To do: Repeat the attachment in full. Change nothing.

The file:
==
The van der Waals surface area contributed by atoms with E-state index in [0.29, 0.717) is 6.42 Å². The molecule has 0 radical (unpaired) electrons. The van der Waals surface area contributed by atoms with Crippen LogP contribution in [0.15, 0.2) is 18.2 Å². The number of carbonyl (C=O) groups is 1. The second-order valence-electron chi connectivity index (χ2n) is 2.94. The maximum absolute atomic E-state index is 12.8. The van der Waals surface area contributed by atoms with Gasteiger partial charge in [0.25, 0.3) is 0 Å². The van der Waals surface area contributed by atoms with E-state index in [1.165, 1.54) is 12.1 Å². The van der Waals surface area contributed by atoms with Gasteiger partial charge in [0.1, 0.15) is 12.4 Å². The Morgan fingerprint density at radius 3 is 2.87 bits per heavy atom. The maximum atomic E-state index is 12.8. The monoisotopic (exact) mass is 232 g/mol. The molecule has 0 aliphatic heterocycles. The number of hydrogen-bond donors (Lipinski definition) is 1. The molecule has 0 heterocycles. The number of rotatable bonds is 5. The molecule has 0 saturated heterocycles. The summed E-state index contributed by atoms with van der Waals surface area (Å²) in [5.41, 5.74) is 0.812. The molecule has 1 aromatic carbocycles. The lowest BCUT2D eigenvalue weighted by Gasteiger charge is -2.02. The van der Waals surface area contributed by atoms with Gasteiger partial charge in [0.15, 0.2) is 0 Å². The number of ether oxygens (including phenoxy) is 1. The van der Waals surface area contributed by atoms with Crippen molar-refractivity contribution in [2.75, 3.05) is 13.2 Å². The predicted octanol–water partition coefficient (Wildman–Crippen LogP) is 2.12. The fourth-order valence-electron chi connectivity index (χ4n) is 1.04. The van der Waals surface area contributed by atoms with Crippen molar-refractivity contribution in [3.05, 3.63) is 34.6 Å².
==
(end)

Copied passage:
The van der Waals surface area contributed by atoms with E-state index in [0.29, 0.717) is 6.42 Å². The molecule has 0 radical (unpaired) electrons. The van der Waals surface area contributed by atoms with Crippen LogP contribution in [0.15, 0.2) is 18.2 Å². The number of carbonyl (C=O) groups is 1. The second-order valence-electron chi connectivity index (χ2n) is 2.94. The maximum absolute atomic E-state index is 12.8. The van der Waals surface area contributed by atoms with Gasteiger partial charge in [0.25, 0.3) is 0 Å². The van der Waals surface area contributed by atoms with E-state index in [1.165, 1.54) is 12.1 Å². The van der Waals surface area contributed by atoms with Gasteiger partial charge in [0.1, 0.15) is 12.4 Å². The Morgan fingerprint density at radius 3 is 2.87 bits per heavy atom. The maximum atomic E-state index is 12.8. The monoisotopic (exact) mass is 232 g/mol. The molecule has 0 aliphatic heterocycles. The number of hydrogen-bond donors (Lipinski definition) is 1. The molecule has 0 heterocycles. The number of rotatable bonds is 5. The molecule has 0 saturated heterocycles. The summed E-state index contributed by atoms with van der Waals surface area (Å²) in [5.41, 5.74) is 0.812. The molecule has 1 aromatic carbocycles. The lowest BCUT2D eigenvalue weighted by Gasteiger charge is -2.02. The van der Waals surface area contributed by atoms with Gasteiger partial charge in [0.15, 0.2) is 0 Å². The number of ether oxygens (including phenoxy) is 1. The van der Waals surface area contributed by atoms with Crippen molar-refractivity contribution in [2.75, 3.05) is 13.2 Å². The predicted octanol–water partition coefficient (Wildman–Crippen LogP) is 2.12. The fourth-order valence-electron chi connectivity index (χ4n) is 1.04. The van der Waals surface area contributed by atoms with Crippen molar-refractivity contribution in [3.05, 3.63) is 34.6 Å².